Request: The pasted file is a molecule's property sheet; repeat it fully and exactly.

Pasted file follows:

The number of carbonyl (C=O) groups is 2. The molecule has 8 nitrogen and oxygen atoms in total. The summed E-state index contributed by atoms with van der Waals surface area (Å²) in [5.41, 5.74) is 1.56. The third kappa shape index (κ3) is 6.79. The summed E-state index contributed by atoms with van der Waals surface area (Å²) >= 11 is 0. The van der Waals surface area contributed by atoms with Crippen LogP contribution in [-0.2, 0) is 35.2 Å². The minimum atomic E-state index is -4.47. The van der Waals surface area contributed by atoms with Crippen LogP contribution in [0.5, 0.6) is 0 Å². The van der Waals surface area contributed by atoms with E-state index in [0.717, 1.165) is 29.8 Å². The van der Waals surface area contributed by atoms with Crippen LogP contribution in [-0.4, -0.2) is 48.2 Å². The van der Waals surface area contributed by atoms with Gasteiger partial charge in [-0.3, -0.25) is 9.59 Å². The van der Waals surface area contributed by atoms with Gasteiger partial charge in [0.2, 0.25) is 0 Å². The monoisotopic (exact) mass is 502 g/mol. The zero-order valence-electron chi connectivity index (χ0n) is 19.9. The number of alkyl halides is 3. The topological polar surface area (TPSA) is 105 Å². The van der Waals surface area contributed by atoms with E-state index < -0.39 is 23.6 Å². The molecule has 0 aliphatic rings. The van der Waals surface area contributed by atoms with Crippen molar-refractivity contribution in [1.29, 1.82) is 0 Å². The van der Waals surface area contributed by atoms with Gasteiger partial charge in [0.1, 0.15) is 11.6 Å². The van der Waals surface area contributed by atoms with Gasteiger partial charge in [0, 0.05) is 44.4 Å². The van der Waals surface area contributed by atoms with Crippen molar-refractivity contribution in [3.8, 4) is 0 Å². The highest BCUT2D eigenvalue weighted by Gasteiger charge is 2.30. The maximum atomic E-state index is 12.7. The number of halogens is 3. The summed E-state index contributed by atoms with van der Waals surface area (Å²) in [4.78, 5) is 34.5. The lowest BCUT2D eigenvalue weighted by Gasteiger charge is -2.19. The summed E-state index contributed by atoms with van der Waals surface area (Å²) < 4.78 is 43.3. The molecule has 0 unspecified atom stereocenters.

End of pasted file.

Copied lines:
The number of carbonyl (C=O) groups is 2. The molecule has 8 nitrogen and oxygen atoms in total. The summed E-state index contributed by atoms with van der Waals surface area (Å²) in [5.41, 5.74) is 1.56. The third kappa shape index (κ3) is 6.79. The summed E-state index contributed by atoms with van der Waals surface area (Å²) >= 11 is 0. The van der Waals surface area contributed by atoms with Crippen LogP contribution in [-0.2, 0) is 35.2 Å². The minimum atomic E-state index is -4.47. The van der Waals surface area contributed by atoms with Crippen LogP contribution in [0.5, 0.6) is 0 Å². The van der Waals surface area contributed by atoms with E-state index in [0.717, 1.165) is 29.8 Å². The van der Waals surface area contributed by atoms with Crippen LogP contribution in [-0.4, -0.2) is 48.2 Å². The van der Waals surface area contributed by atoms with Gasteiger partial charge in [-0.3, -0.25) is 9.59 Å². The van der Waals surface area contributed by atoms with Gasteiger partial charge in [0.2, 0.25) is 0 Å². The monoisotopic (exact) mass is 502 g/mol. The zero-order valence-electron chi connectivity index (χ0n) is 19.9. The number of alkyl halides is 3. The topological polar surface area (TPSA) is 105 Å². The van der Waals surface area contributed by atoms with E-state index < -0.39 is 23.6 Å². The molecule has 0 aliphatic rings. The van der Waals surface area contributed by atoms with Crippen molar-refractivity contribution in [1.29, 1.82) is 0 Å². The van der Waals surface area contributed by atoms with Gasteiger partial charge in [0.1, 0.15) is 11.6 Å². The van der Waals surface area contributed by atoms with Gasteiger partial charge in [0, 0.05) is 44.4 Å². The van der Waals surface area contributed by atoms with Crippen molar-refractivity contribution in [3.8, 4) is 0 Å². The highest BCUT2D eigenvalue weighted by Gasteiger charge is 2.30. The maximum atomic E-state index is 12.7. The number of halogens is 3. The summed E-state index contributed by atoms with van der Waals surface area (Å²) in [4.78, 5) is 34.5. The lowest BCUT2D eigenvalue weighted by Gasteiger charge is -2.19. The summed E-state index contributed by atoms with van der Waals surface area (Å²) < 4.78 is 43.3. The molecule has 0 unspecified atom stereocenters.